Julius Caesar Ibbetson

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Selfportrait of Julius Caesar Ibbetson, 1804

Julius Caesar Ibbetson (29 December 1759 – 13 October 1817) was a British 18th-century landscape and watercolour painter.

Early life and education[edit]

Ibbetson was born at Farnley Moor, Leeds. He was the second child of Richard Ibbetson, a clothier from Yorkshire. According to his Memoir, his mother fell on the ice and went into labor prematurely, causing him to be delivered by caesarean section and resulting in a middle name he attempted to hide throughout his life.[1] Ibbetson was probably educated in a local Moravian community and then by Quakers in Leeds. According to James Mitchell in the Oxford Dictionary of National Biography, the "unusual thoroughness" of his education "is reflected in the fluent prose, both of his published painting manuals and of his regular, often entertaining, and rewarding correspondence with patrons".[1] Ibbetson was apprenticed to John Fletcher, a ship painter in Hull, from 1772 to 1777. He then moved to London, where for the next ten years he was primarily a picture restorer for a Clarke of Leicester Fields. In 1782 wrote an account of his life and sent it to the artist Benjamin West which was transcribed by Joseph Farington in 1805.[1] Around 1780, Ibbetson married his first wife, Elizabeth.

Exhibitions and career[edit]

Sailors Carousing (1802)

In 1785, Ibbetson began exhibiting at the Royal Academy with View of North Fleet. Mitchell calls George Biggin (1783), which is one of Ibbetson's earliest known works, "an accomplished full-length portrait in the Gainsborough tradition, [which] should be considered as a milestone in the development of an artist who was entirely self-taught".[1] Through the efforts of Captain William Baillie in 1787, Ibbetson was made draughtsman to Colonel Charles Cathcart on the first British embassy to Peking (Beijing); he made many watercolor drawings of the animals and plants on the journey.[1] While he was away, his Ascent of George Biggin, esq. from St. George's Fields, June 29th 1785 was exhibited at the Royal Academy to great critical and popular acclaim.[1]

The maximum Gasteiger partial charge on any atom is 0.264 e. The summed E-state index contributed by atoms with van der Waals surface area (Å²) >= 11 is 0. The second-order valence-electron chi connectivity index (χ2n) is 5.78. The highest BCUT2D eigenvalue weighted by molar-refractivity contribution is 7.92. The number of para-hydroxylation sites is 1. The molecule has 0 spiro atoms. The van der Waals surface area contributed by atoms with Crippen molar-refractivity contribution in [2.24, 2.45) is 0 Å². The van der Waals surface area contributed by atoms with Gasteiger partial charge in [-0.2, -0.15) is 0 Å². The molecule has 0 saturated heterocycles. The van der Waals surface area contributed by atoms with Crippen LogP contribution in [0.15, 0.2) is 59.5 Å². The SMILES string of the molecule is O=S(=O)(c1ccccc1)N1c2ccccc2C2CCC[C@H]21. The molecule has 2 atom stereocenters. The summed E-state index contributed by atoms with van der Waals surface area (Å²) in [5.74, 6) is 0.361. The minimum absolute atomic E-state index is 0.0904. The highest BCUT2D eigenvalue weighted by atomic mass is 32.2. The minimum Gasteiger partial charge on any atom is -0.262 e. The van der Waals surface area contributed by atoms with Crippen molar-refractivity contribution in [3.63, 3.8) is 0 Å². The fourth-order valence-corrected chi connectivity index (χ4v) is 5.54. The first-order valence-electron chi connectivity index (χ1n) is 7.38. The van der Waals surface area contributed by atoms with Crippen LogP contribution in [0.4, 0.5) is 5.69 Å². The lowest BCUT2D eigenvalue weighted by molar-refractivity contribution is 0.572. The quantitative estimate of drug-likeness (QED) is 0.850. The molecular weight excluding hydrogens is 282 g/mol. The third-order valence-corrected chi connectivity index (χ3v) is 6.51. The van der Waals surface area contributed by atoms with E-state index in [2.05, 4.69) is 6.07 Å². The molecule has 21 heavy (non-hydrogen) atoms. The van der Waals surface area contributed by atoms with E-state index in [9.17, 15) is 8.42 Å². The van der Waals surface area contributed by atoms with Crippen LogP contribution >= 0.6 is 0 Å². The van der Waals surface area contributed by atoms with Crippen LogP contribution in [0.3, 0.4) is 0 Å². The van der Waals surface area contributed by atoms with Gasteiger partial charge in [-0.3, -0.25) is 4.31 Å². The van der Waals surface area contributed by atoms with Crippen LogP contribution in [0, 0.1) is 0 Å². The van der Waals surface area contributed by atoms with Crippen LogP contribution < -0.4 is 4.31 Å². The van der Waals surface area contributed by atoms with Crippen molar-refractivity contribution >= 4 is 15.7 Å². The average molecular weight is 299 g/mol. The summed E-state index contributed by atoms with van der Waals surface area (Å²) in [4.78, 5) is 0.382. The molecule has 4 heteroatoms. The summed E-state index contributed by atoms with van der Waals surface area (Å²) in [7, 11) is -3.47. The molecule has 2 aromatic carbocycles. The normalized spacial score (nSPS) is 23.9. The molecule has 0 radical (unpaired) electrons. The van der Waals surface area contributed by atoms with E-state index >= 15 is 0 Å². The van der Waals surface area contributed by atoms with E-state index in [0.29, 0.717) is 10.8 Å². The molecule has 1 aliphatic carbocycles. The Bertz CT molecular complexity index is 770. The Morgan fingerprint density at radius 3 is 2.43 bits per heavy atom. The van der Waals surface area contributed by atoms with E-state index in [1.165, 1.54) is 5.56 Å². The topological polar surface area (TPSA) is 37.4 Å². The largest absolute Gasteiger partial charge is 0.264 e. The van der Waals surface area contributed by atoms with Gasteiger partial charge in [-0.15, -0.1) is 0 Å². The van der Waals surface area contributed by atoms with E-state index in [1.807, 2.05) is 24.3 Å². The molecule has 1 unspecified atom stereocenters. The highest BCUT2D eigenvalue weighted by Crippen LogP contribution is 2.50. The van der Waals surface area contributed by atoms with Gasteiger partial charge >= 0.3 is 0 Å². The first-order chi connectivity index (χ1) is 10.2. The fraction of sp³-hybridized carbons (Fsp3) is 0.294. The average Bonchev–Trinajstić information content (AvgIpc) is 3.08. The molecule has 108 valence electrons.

An 1803 portrait of Ibbetson's second wife Bella by Ibbetson himself

In 1789, Ibbetson went to visit the Viscount Mountstuart at Cardiff Castle in Wales. He spent decades drawing the scenery there and, according to Mitchell, "[h]is detailed watercolours of iron furnaces, coal staithes, and copper mines foreshadow the work of Joseph Wright of Derby and J. M. W. Turner and constitute an important record of the early industrial developments in that region, but are less well known than his more numerous scenes of folk life and picturesque scenery."[1] After a visit to the Isle of Wight in 1790, he began painting shipwrecks and smugglers. David Murray, 2nd Earl of Mansfield, and his wife commissioned Ibbetson to decorate Kenwood House, in 1794. This distracted him from the death of his wife and caring for their three children. Her death had "provoked a minor nervous breakdown, exacerbated by near destitution", but the Kenwood project relieved that stress.[1] Four years later, he moved to Liverpool to work for Thomas Vernon[disambiguation needed]. In 1801 he married his second wife, Bella Thompson, and moved to Ambleside.

Ibbetson acquired several generous patrons in Liverpool and in Edinburgh: William Roscoe, Sir Henry Nelthorpe, and the Countess of Balcarress. The last prompted him to write and publish his instruction manual An Accidence, or Gamut, of Painting in Oil (1803). In 1803, he met the Yorkshire philanthropist William Danby and in 1805 moved to Masham to be near him. The next 14 years of his life were the most settled of his life.[1]

Ibbetson died on 13 October 1817 and was buried in the churchyard of St Mary's, Masham.

Benjamin West described Ibbetson as the "Berchem of England" in recognition of his debt to the Dutch 17th century landscape painters. According to Mitchell, "[h]is watercolours are prized for their delicacy and sureness of line".[1] Many were engraved for projects such as John Church's A Cabinet of Quadrupeds and John Boydell's Shakespeare Gallery.[1] Samuel Haslem Scott described him as "a portly, jovial person".[2]

Notes[edit]

  1. ^ a b c d e f g h i j k James Mitchell, "Julius Caesar Ibbetson".
  2. ^ Scott, Samuel Haslem (1904). A Westmorland Village. Westminister, A. Constable & Co. p. 172. 

References[edit]